6. Alejandro Jara & Luis Cabezas, 2017. "International Banking and Cross-Border Effects of Regulation: Lessons from Chile," International Journal of Central Banking, International Journal of Central Banking, vol. 13(2), pages 95-127, March.
    7. Gabriel Levin-Konigsberg & Calixto López & Fabrizio López-Gallo & Serafín Martínez-Jaramillo, 2017. "International Banking and Cross-Border Effects of Regulation: Lessons from Mexico," International Journal of Central Banking, International Journal of Central Banking, vol. 13(2), pages 249-271, March.
    8. Jose M Berrospide & Ricardo Correa & Linda S Goldberg & Friederike Niepmann, 2017. "International Banking and Cross-Border Effects of Regulation: Lessons from the United States," International Journal of Central Banking, International Journal of Central Banking, vol. 13(2), pages 435-476, March.
    9. Stefan Avdjiev & Cathérine Koch & Patrick McGuire & Goetz von Peter, 2017. "International Prudential Policy Spillovers: A Global Perspective," International Journal of Central Banking, International Journal of Central Banking, vol. 13(2), pages 5-33, March.
    10. Nitzan Tzur-Ilan, 2019. "Macroprudential Policy: Implementation, Effects, And Lessons," Israel Economic Review, Bank of Israel, vol. 17(1), pages 39-71.

    More about this item

    JEL classification:

    • F42 - International Economics - - Macroeconomic Aspects of International Trade and Finance - - - International Policy Coordination and Transmission
    • F44 - International Economics - - Macroeconomic Aspects of International Trade and Finance - - - International Business Cycles
    • G15 - Financial Economics - - General Financial Markets - - - International Financial Markets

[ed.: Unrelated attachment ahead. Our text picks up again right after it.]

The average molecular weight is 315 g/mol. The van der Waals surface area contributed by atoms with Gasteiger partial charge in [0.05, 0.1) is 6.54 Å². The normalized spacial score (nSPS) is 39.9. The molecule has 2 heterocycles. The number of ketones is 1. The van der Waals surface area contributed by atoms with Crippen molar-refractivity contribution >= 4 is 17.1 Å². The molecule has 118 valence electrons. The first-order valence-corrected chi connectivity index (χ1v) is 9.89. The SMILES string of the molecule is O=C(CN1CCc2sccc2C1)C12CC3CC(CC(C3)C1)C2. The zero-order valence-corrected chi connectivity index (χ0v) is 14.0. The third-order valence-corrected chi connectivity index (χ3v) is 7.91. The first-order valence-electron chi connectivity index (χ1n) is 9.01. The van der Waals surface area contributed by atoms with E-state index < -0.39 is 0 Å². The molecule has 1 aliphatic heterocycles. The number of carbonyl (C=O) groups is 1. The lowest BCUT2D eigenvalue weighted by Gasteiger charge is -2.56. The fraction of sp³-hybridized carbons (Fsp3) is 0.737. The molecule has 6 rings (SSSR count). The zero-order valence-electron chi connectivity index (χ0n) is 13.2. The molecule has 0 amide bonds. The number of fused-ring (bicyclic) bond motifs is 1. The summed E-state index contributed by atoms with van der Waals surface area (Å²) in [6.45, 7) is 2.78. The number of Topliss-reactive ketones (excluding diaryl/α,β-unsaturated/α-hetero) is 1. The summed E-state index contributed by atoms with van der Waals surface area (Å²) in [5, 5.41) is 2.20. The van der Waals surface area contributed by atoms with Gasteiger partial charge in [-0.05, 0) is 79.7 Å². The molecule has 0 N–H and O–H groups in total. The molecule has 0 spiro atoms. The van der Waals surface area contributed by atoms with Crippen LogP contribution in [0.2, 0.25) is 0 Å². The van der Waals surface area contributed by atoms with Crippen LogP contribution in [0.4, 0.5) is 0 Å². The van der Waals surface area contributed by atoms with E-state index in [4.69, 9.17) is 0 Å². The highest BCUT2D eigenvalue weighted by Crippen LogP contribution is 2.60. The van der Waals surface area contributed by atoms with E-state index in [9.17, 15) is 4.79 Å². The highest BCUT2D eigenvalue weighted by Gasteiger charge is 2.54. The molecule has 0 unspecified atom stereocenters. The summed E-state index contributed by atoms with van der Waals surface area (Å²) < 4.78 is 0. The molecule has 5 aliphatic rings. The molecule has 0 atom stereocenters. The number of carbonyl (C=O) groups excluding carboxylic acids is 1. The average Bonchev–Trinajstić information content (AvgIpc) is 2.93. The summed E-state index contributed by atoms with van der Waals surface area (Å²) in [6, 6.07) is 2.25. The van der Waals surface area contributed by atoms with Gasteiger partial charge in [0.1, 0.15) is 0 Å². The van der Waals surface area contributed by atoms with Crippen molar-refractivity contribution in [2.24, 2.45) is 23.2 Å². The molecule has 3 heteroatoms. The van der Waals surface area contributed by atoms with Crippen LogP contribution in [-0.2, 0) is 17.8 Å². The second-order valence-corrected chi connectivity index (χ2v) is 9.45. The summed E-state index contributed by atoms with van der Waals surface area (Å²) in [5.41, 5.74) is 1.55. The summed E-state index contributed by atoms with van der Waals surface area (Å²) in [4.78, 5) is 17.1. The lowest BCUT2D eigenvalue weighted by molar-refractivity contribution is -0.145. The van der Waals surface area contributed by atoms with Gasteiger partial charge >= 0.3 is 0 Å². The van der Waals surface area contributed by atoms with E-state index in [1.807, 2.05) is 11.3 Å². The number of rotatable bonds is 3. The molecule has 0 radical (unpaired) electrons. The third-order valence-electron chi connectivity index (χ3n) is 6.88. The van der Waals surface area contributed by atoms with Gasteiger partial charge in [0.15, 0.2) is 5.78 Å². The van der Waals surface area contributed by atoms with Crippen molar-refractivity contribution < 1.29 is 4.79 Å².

• G21 - Financial Economics - - Financial Institutions and Services - - - Banks; Other Depository Institutions; Micro Finance Institutions; Mortgages

    Statistics

    Access and download statistics

    Corrections

    All material on this site has been provided by the respective publishers and authors. You can help correct errors and omissions. When requesting a correction, please mention this item's handle: RePEc:ijc:ijcjou:y:2017:q:1:a:11. See general information about how to correct material in RePEc.

    For technical questions regarding this item, or to correct its authors, title, abstract, bibliographic or download information, contact: (Bank for International Settlements). General contact details of provider: https://www.ijcb.org/ .

    If you have authored this item and are not yet registered with RePEc, we encourage you to do it here. This allows to link your profile to this item. It also allows you to accept potential citations to this item that we are uncertain about.

    If CitEc recognized a reference but did not link an item in RePEc to it, you can help with this form .

    If you know of missing items citing this one, you can help us creating those links by adding the relevant references in the same way as above, for each refering item. If you are a registered author of this item, you may also want to check the "citations" tab in your RePEc Author Service profile, as there may be some citations waiting for confirmation.

    Please note that corrections may take a couple of weeks to filter through the various RePEc services.

    IDEAS is a RePEc service hosted by the Research Division of the Federal Reserve Bank of St. Louis . RePEc uses bibliographic data supplied by the respective publishers.